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While San Diego is known as a craft beer destination, being home to Stone, Ballast Point, AleSmith, and many more, there was a thriving brewing scene long before those breweries appeared. 19th- and early-20th century San Diego's breweries were a little smaller and rougher, but they were a key part of their city. And although San Francisco dominated early commercial brewing in California—major Bay Area breweries such as Fredericksburg and Philadelphia Brewery had outposts in San Diego—homegrown businesses made their own marks, not just on the industry, but on the city itself. Here is a brief look at three nearly-forgotten San Diego beer pioneers.
San Diego Brewing Company
Alonzo Horton, who developed much of what became modern San Diego, founded San Diego Brewing Company in the late 1890s. Soon, business was thriving—demand was such that a 5-ton ice-making machine was installed, as well as a stand-alone bottling house (pictured here).
By 1909, the company changed its name to the San Diego Consolidated Brewing Company, and was valued at more than $500,000. But despite brewing a popular, successful product, the political climate was not favorable to the company's continued good fortunes—by 1913, Arizona had passed its own anti-alcohol law, and the company filed suit against the Atchinson, Topeka and Santa Fe Railroad for refusing to carry their near-beer products to the now-dry state (previously a reliable consumer).
The suit was successful, but the brewery was still forced to close when Prohibition became the law of the land. San Diego Brewing Company re-opened in 1935, and had a brief rivalry with Aztec Brewing Company, but with the advent of the US entry into World War II, the brewery's location was commandeered by the Navy. The name was revived in the 1990s, and today's San Diego Brewing Company (no direct relation) is now a popular brewpub.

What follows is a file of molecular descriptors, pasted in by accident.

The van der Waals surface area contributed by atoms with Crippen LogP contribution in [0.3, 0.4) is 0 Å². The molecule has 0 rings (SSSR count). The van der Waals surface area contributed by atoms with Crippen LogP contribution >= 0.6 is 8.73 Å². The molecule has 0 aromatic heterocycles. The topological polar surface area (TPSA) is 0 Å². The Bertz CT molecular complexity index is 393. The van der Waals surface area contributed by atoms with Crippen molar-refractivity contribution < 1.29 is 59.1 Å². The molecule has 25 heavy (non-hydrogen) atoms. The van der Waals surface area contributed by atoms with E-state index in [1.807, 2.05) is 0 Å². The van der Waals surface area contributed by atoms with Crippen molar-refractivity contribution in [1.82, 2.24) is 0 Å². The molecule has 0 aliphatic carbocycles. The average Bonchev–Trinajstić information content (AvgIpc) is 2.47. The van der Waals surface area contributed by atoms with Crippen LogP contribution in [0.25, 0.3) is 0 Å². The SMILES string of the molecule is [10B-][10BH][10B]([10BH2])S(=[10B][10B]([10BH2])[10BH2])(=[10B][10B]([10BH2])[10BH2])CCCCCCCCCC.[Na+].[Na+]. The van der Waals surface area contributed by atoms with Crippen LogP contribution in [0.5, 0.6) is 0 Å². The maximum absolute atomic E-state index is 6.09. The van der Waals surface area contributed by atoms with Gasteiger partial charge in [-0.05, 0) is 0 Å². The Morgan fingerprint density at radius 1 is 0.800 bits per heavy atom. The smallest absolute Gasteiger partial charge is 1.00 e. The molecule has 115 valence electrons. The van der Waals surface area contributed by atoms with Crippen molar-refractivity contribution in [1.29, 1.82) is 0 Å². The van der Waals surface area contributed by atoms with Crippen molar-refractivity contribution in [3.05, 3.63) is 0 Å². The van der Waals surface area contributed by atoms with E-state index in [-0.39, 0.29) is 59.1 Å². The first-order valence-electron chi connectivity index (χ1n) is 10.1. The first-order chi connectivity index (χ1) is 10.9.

Mission Brewing Company
Mission Brewing Company was one of the city's more short-lived beer businesses, but it has left an indelible mark on the skyline. In 1913, owner August Lang, long a fixture of the San Francisco Bay Area brewing and bottling scene, commissioned a new brewery, designed by Chicago architect Richard Greisser; The Western Brewer detailed the equipment in the brewhouse (one capable of producing 30,000 barrels a year) as well as the company's intent to 'make a first-class bottle beer, which they will ship to the surrounding country as well as to foreign countries as soon as the Panama Canal is opened.'
The brewery produced Old Mission Lager with hops imported from Bavaria, but its commitment to quality did not help the bottom line. The building (still a San Diego landmark, pictured) only served as a brewery for five years before it was forced to shut down in advance of Prohibition, and it became first a hospital annex during the 1918 influenza epidemic, and then a seaweed processing plant until the 1980s. Mission Brewery's name was revived in 2007, and its 1913 building is now home to Five Points Brewing Company.
Aztec Brewing Company
In contrast to the common story of a pre-Prohibition brewery going under thanks to the 20th Amendment, one of San Diego's largest local breweries was founded during the 'great experiment'—just across the border in Mexicali. Begun by San Diego natives, the brewery was aimed squarely at Americans coming to Tijuana for a legal drink, as well as at the domestic Mexican market (one of the founders, William H. Strouse, also had a hand in Tecate's origin).
When Prohibition was repealed in 1933, Aztec Brewing Company set up shop in San Diego. Soon after moving back stateside, it was the third-largest brewery west of the Rocky Mountains, and was well-known for its Famous A-B-C beer, as well as for the brewery's distinctive pre-Columbian-style murals by Jose Moya del Pino.
The brewery was canning its beer by 1936, but like many other regional breweries, it was a victim of brewery consolidation; after its purchase by a Michigan brewery, in 1948, the San Diego plant was shut down, and the Famous A-B-C brand was sold to a Los Angeles brewery, which discontinued it in the 1950s.
Aztec's closing heralded the end of commercial brewing in San Diego until 1989, when Karl Strauss Brewing Company kick-started the craft brew revival in the city. Although the brewery building is long gone, the murals were preserved by the city, although they are (still) awaiting conservation and a permanent home.
The more recent history of San Diego's brewery scene is more well-known, but Stone Brewing keeps that legacy alive through tours and beer history education. The San Diego History Center does its part as well, with a number of brewery-relating historical collections and photos. It seems only fitting that so many of the city's once-ubiquitous beer brands are making their way back into the public consciousness, thanks to the city's once-again-thriving beer scene.
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